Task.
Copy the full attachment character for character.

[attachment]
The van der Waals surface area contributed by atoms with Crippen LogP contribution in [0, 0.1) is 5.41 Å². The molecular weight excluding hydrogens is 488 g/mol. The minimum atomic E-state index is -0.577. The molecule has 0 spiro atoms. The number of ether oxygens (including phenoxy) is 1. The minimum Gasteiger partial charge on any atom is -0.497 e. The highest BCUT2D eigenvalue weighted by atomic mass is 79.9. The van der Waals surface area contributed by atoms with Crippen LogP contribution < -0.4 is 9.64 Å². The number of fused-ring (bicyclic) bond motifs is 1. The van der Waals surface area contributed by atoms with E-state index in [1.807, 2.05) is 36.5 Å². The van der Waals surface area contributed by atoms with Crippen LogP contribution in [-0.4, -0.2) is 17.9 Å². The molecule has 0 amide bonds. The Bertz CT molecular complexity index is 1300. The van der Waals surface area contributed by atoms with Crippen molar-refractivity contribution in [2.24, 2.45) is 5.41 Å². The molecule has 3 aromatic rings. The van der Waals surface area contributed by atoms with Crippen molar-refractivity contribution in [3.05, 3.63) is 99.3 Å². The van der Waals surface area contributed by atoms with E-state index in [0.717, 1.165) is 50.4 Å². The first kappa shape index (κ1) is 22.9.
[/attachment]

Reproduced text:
The van der Waals surface area contributed by atoms with Crippen LogP contribution in [0, 0.1) is 5.41 Å². The molecular weight excluding hydrogens is 488 g/mol. The minimum atomic E-state index is -0.577. The molecule has 0 spiro atoms. The number of ether oxygens (including phenoxy) is 1. The minimum Gasteiger partial charge on any atom is -0.497 e. The highest BCUT2D eigenvalue weighted by atomic mass is 79.9. The van der Waals surface area contributed by atoms with Crippen LogP contribution < -0.4 is 9.64 Å². The number of fused-ring (bicyclic) bond motifs is 1. The van der Waals surface area contributed by atoms with E-state index in [1.807, 2.05) is 36.5 Å². The van der Waals surface area contributed by atoms with Crippen LogP contribution in [-0.4, -0.2) is 17.9 Å². The molecule has 0 amide bonds. The Bertz CT molecular complexity index is 1300. The van der Waals surface area contributed by atoms with Crippen molar-refractivity contribution in [2.24, 2.45) is 5.41 Å². The molecule has 3 aromatic rings. The van der Waals surface area contributed by atoms with Crippen molar-refractivity contribution in [3.05, 3.63) is 99.3 Å². The van der Waals surface area contributed by atoms with E-state index in [0.717, 1.165) is 50.4 Å². The first kappa shape index (κ1) is 22.9.